Skip to Main Content
Creighton University Libraries
Klutznick Law Guides
Archives & Special Collections
Creighton University Libraries
Create an Online Escape Room
Online Escape Room Literature
Search this Guide
Create an Online Escape Room
An online escape room can be created using free Google tools, including Google Sites, Google Slides, Google Forms, and others. The escape room can be added to your BlueLine course. This guide will provide instructions and videos on how to create one, as w
Putting it Together
Online Escape Room Literature
Online Escape Room Lliterature
A number of papers have been published about online escape rooms. The following are a sampling.
Escape the Evil Professor! Escape Room Review Activity
In this article, the author describes an exam review activity in which students answered questions and solved puzzles in order to escape the review session. In a general psychology (100-level) course and research methods in psychology (300-level) course, students solved a series of puzzles and review questions. This format is similar to popular escape room attractions. Finally, the first group to sing a song that would appease the evil professor was allowed to leave the review session. Perceptions of the escape room were positive and concepts questioned in the review game were retained better than concepts that were not included.
Engaging Students with Patient Safety in an Online Escape Room
Background: Creating innovative online instruction was essential during the COVID-19 pandemic. This article high¬lights an engaging, online escape room (OER) educational innovation used to teach patient safety to first-semester nursing students. Method: Utilizing constructivist and adult learning theories, the OER, developed using Google Forms, consisted of gamification. Students completed puzzles re¬lated to a patient safety scenario presented via text, photo¬graph, audio, and video to promote critical thinking and de¬cision making. Results: Review of student reflections, test scores, and survey results determined the OER was effective to develop the student’s understanding of the nurse’s role in patient safety to include identification of safety concerns and appropriate interventions. Conclusion: Using Google forms, educators can create an OER for various topics to en¬hance student engagement and critical thinking skills. The OER can be supplemental instruction or an alternative for clinical and simulation instruction when online learning is mandated. [J Nurs Educ. 2021;60(8):466-469.]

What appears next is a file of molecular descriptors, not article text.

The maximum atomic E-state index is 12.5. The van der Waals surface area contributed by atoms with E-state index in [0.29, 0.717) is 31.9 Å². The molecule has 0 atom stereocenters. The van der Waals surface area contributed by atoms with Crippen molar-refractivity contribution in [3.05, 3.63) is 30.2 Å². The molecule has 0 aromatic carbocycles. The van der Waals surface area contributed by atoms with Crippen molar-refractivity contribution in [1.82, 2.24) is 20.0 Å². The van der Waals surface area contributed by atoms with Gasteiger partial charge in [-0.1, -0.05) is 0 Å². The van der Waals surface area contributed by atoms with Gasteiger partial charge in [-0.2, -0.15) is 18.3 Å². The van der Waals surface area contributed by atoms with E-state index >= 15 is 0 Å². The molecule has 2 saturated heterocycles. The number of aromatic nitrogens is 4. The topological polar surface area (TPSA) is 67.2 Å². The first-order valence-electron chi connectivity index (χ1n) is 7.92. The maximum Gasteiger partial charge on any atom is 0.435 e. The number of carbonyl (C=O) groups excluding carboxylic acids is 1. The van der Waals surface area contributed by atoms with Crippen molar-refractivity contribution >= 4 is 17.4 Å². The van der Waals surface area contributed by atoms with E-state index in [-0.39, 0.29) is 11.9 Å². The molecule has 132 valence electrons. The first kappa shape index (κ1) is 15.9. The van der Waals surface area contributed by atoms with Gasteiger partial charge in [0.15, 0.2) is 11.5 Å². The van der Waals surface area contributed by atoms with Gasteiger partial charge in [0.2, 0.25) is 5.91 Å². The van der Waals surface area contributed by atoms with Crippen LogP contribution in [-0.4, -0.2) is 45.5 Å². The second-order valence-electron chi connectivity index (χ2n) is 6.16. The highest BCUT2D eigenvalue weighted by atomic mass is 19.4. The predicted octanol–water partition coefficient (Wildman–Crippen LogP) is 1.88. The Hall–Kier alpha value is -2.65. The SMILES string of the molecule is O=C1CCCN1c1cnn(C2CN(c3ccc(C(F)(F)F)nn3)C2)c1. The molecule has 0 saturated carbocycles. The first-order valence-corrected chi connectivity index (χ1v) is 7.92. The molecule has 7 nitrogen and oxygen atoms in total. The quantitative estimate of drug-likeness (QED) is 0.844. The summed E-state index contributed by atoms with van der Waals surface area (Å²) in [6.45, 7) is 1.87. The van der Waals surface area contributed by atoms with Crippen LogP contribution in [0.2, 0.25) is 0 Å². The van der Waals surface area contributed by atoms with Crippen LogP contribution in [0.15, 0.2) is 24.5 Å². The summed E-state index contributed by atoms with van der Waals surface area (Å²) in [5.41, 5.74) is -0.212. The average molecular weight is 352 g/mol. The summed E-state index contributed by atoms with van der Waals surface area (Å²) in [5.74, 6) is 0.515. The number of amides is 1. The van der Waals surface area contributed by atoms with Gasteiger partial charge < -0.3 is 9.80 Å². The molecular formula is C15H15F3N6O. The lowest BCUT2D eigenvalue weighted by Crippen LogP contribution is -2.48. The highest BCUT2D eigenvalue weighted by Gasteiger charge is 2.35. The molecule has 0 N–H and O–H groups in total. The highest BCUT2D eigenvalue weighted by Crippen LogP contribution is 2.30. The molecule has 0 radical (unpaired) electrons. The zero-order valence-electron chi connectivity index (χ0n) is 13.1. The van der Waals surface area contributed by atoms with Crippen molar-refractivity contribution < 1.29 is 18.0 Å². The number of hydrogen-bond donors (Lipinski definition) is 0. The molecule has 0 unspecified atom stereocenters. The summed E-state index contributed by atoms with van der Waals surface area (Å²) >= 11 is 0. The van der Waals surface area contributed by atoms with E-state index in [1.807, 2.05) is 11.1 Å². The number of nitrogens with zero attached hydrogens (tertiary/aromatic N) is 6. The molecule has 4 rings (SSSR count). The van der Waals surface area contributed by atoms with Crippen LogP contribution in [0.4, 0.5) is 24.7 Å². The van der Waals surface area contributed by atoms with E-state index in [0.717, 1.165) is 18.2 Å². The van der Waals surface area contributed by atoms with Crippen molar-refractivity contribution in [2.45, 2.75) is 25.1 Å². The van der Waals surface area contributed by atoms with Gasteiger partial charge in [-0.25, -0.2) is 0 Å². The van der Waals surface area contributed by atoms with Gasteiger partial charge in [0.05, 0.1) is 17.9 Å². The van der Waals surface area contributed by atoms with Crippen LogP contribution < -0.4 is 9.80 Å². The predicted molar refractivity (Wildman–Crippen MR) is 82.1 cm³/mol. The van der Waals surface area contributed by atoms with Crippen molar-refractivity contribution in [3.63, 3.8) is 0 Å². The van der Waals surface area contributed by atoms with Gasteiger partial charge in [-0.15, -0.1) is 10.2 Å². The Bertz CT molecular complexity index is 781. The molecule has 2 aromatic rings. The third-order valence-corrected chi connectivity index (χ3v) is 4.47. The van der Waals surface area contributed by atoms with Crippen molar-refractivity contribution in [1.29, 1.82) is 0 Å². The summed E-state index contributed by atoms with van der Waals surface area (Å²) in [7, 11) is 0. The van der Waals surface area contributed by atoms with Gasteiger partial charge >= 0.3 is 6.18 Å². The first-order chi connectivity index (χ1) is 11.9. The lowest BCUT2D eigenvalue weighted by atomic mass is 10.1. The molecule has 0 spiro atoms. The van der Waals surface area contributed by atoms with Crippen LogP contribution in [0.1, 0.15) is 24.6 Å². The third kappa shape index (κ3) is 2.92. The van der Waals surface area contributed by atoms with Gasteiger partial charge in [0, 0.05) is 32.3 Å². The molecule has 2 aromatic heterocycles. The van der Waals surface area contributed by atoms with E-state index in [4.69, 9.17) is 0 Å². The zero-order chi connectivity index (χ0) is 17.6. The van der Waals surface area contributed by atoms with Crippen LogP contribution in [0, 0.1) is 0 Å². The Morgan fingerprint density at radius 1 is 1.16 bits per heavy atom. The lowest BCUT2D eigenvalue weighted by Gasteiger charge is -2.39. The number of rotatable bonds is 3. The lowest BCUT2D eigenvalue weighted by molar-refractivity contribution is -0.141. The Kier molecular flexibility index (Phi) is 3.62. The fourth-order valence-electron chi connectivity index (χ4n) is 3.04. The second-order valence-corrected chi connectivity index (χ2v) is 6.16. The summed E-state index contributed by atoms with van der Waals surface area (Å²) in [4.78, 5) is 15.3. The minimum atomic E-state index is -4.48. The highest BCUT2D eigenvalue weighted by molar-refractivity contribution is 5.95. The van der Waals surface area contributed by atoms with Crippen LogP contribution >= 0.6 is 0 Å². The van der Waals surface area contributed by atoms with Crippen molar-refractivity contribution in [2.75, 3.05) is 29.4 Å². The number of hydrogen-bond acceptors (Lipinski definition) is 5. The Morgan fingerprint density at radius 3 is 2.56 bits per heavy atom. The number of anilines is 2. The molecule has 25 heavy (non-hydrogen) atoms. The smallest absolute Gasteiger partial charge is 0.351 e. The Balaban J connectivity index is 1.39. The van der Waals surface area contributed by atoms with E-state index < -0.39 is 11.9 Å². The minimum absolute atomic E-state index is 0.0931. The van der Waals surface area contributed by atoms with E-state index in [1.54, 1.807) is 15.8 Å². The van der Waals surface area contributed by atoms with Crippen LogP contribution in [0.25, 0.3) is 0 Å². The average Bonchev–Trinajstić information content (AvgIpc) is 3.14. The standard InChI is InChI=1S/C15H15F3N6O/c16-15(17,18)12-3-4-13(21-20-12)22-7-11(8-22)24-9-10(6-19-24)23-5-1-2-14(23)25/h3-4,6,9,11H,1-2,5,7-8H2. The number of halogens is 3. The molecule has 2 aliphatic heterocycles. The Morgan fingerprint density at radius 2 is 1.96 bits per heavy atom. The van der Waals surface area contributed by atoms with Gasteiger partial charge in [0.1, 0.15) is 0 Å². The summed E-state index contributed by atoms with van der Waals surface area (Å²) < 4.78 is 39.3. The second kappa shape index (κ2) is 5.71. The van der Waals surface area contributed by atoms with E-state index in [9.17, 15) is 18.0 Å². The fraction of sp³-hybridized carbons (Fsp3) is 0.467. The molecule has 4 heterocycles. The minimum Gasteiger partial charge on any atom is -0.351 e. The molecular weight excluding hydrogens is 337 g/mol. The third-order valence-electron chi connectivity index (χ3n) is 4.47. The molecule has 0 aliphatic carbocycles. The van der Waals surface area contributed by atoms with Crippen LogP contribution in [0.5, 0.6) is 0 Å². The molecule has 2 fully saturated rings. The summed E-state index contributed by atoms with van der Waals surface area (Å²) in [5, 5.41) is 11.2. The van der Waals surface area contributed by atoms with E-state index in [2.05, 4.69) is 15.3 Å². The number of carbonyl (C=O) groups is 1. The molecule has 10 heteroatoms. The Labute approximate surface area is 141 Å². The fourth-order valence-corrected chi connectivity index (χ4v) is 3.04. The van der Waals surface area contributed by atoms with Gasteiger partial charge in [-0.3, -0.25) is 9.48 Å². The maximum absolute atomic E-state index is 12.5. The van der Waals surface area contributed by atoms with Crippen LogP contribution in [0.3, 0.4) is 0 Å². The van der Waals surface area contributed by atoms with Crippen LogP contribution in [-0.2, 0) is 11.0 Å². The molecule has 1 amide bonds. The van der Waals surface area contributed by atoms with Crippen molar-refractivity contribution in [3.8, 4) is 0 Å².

Investigating information seeking in physical and online environments with escape room and web search
Searching and interacting with information is one of the most fundamental behaviours of human beings – something that takes place in both online and physical environments. Yet, most studies of information interaction have focused on only one of these sides. This work aims to connect them by investigating one’s information interaction behaviours in different physical and online contexts as well as different types of tasks. During Web search (online searching) and Escape Room (physical searching), 31 participants’ behavioural data during web search (online searching) and escape room (physical searching) were collected through eye-tracker, web browser logs, and wearable video recorder. Analysis of the behavioural data suggests that individuals have a preferred search strategy that they adopt across different tasks and environments. The behavioural pattern, however, was found to be affected by the task type (e.g. problem searching vs exploratory search) and the way information is structured within the environments.
Operation Outbreak: A Periop 101 Exam Review Escape Room
Background. Perioperative nursing is expected to see a 20% reduction in the workforce due to retirement within five (5) years. To recruit and retain nurses within this specialty, the Association of Operating Room Nurses (AORN) Periop 101: Core Curriculum™ OR was added to an existing nurse residency program. Periop 101 is an online learning program providing evidence-based guidelines for practice and requires the learner to pass a final exam with a score of 80% or higher. Following a didactic final exam review session, most nurse residents at a midwestern community hospital failed to pass the final exam on their first attempt.
Aim. To address this knowledge gap, the clinical educators decided to create a more interactive review session by creating an escape room. Current literature supports the use of escape rooms to increase knowledge and learner engagement.
Method. Nurse residents participate in Operation Outbreak during the exam review session. A convenience sample of twenty-two (22) registered nurses were included in the quality improvement project. Group one consisted of 18 participants who received only the didactic review session. Group two had four participants who participated in the didactic review session as well as the Operation Outbreak escape room.
Results/Conclusion. Overall, there was improvement in the average final exam scores and average percentage of residents to pass the exam on the first attempt after the addition of the escape room. Statistical analysis was not performed due to sample limitations.
Can You Escape? The Pharmacology Review Virtual Escape Room
Background. Clinical learning activities in a pre-licensure nursing program are challenging to rapidly convert to an online format due to their objectives to provide hands-on practice. Previously, students spent their final day of pharmacology participating in low-fidelity lab based, simulated pharmacology activities. Due to a public health crisis, the instructional team had to quickly change course to create an equally engaging virtual activity that provided opportunities for clinical judgment.
Aim. In this article, we discuss a virtual pharmacology escape room created using Google forms for pre-licensure nursing students prior to their final pharmacology course exam. The learning objectives were to review difficult course concepts by making clinical decisions and to practice using medication protocols.